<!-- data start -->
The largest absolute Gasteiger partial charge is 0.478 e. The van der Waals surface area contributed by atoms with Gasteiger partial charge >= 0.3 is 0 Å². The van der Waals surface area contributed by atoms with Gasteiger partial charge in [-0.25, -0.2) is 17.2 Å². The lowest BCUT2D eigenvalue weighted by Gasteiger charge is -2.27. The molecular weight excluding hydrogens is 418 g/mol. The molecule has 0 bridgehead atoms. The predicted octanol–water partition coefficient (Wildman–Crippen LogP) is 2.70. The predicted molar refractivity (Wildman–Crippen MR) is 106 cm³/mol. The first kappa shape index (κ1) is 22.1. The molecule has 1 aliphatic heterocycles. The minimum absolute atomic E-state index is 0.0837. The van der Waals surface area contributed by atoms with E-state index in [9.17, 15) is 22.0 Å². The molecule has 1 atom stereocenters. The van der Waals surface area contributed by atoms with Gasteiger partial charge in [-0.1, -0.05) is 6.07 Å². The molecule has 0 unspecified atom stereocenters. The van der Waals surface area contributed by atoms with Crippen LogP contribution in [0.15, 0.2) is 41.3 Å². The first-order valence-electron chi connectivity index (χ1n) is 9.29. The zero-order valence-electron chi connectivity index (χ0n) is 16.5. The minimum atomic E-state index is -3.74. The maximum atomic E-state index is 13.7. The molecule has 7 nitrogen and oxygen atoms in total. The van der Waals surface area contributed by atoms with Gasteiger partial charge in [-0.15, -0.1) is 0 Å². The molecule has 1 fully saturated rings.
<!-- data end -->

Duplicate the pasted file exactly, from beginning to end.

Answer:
The largest absolute Gasteiger partial charge is 0.478 e. The van der Waals surface area contributed by atoms with Gasteiger partial charge >= 0.3 is 0 Å². The van der Waals surface area contributed by atoms with Gasteiger partial charge in [-0.25, -0.2) is 17.2 Å². The lowest BCUT2D eigenvalue weighted by Gasteiger charge is -2.27. The molecular weight excluding hydrogens is 418 g/mol. The molecule has 0 bridgehead atoms. The predicted octanol–water partition coefficient (Wildman–Crippen LogP) is 2.70. The predicted molar refractivity (Wildman–Crippen MR) is 106 cm³/mol. The first kappa shape index (κ1) is 22.1. The molecule has 1 aliphatic heterocycles. The minimum absolute atomic E-state index is 0.0837. The van der Waals surface area contributed by atoms with E-state index in [9.17, 15) is 22.0 Å². The molecule has 1 atom stereocenters. The van der Waals surface area contributed by atoms with Gasteiger partial charge in [-0.1, -0.05) is 6.07 Å². The molecule has 0 unspecified atom stereocenters. The van der Waals surface area contributed by atoms with Crippen LogP contribution in [0.15, 0.2) is 41.3 Å². The first-order valence-electron chi connectivity index (χ1n) is 9.29. The zero-order valence-electron chi connectivity index (χ0n) is 16.5. The minimum atomic E-state index is -3.74. The maximum atomic E-state index is 13.7. The molecule has 7 nitrogen and oxygen atoms in total. The van der Waals surface area contributed by atoms with Gasteiger partial charge in [-0.15, -0.1) is 0 Å². The molecule has 1 fully saturated rings.